GOP sen: Democrats talking about 'Medicare for All' shows they're unhappy with ObamaCare

GOP sen: Democrats talking about 'Medicare for All' shows they're unhappy with ObamaCare
© Greg Nash

Sen. Bill CassidyWilliam (Bill) Morgan CassidyUN Security Council to meet after Turkey launches Syria offensive Trump faces growing GOP revolt on Syria To win the federal paid family leave debate, allow states to lead the way MORE (R-La.) said on Wednesday that 2020 Democratic presidential hopefuls' talk about "Medicare for All" shows that Democrats are unhappy with the current state of the Affordable Care Act, also known as ObamaCare. 

“The fact that Democrat candidates are calling for Medicare for All, clearly indicates they understand there are incredible flaws with the Affordable Care Act, and they would like to scrap it,” Cassidy, who has a medical background, told The Hill's Editor-in-Chief Bob CusackRobert (Bob) CusackHill editor-in-chief: NBA is 'bending down' to 'almighty dollar' The Hill's Editor-In-Chief: Yang slams NBA and new Biden reporting The Hill's Morning Report — Arrest of Giuliani associates triggers many questions MORE at The Hill’s Future of Healthcare Summit. 

The event was sponsored by Biotechnology Innovation Organization, Horizon and Amgen Biosimilars, and partnered with the American Public Health Association.


Cassidy, who has led previous failed efforts to repeal and replace the 2010 law, struck a bipartisan tone, saying discontent on the health care law could lead to changes both sides can agree on. 

“I think I can say I’ve recognized those flaws for a little bit longer, and I would like to address it as well,” he continued. “Hopefully we come together on that.”

Health care proved to be a major motivation for Democratic voters in 2018, with candidates warning that electing and reelecting Republicans would result in more uninsured Americans. 

Medicare for All has become a major issue in the Democratic primary, with the idea being brought to the forefront by Sens. Elizabeth WarrenElizabeth Ann WarrenWarren warns Facebook may help reelect Trump 'and profit off of it' Martin Luther King Jr.'s daughter knocks Zuckerberg for invoking her father while defending Facebook Overnight Health Care — Presented by National Taxpayers Union — House Dems advance drug pricing bill | Cases of vaping-related lung illnesses near 1,500 | Juul suspends sales of most e-cigarette flavors MORE (D-Mass.) and Bernie SandersBernie SandersWarren raised more money from Big Tech employees than other 2020 Democrats: Report Krystal Ball reacts to Ocasio-Cortez endorsing Sanders: 'Class power over girl power' Saagar Enjeti praises Yang for bringing threat of automation to forefront at Ohio debate MORE (I-Vt.).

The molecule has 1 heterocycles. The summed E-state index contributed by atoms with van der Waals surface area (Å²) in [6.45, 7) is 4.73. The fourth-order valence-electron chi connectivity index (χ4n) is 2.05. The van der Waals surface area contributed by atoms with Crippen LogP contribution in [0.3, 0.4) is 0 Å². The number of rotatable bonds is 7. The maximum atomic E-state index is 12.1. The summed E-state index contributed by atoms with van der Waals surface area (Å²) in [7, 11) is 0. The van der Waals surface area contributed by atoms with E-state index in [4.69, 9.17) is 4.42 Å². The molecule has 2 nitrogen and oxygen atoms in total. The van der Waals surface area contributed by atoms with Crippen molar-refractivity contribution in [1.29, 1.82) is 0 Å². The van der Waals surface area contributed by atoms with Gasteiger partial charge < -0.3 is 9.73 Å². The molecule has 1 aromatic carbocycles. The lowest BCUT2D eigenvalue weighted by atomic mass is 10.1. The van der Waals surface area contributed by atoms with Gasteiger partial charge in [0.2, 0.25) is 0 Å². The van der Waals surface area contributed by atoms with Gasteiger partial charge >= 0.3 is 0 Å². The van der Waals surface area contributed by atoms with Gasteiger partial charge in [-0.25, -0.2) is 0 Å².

But the idea has not gained traction among all Democrats. 

Cassidy's Democratic colleague, Sen. Joe ManchinJoseph (Joe) ManchinOvernight Energy: Perry to step down as Energy secretary | Future of big-game hunting council up in the air | Dems lose vote against EPA power plant rule Senate Dems lose forced vote against EPA power plant rule Schumer seeks focus on health care amid impeachment fever MORE (W.Va.) warned against Medicare for All at the health care summit on Wednesday, telling The Hill's Steve Clemons that there are current issues with funding the program as it is. 

“We can’t even pay for Medicare for some and to go Medicare for All, we can’t take care of those who are depending on it right now,” Manchin said. 

The idea hasn't caught on with all Democrats on the campaign trail either. 

Warren and New York City Mayor Bill de BlasioBill de BlasioNew York City lawmakers vote to close Rikers Island jail by 2026 2020 Presidential Candidates Cooperate, or else: New York threatens fines to force people to help block immigration enforcement MORE (D) were the only candidates to raise their hands in support of abolishing private health insurance during the first night of the 2020 debates. 

Other Democrats have instead acknowledged they believe former President Obama's signature health care law has made tremendous progress in the field but needs fixes. 

"Let's be clear: We shouldn't tear the Affordable Care Act down: We should build on it," Democratic front-runner and former Vice President Joe BidenJoe BidenWarren warns Facebook may help reelect Trump 'and profit off of it' Trump accuses Biden of 'quid pro quo' hours after Mulvaney remarks Testimony from GOP diplomat complicates Trump defense MORE, who was not on Wednesday night's stage, tweeted during the live forum. 

"The Biden administration will give every American the right to choose a public option like Medicare to ensure everyone has access to the quality, affordable health care they deserve," he continued.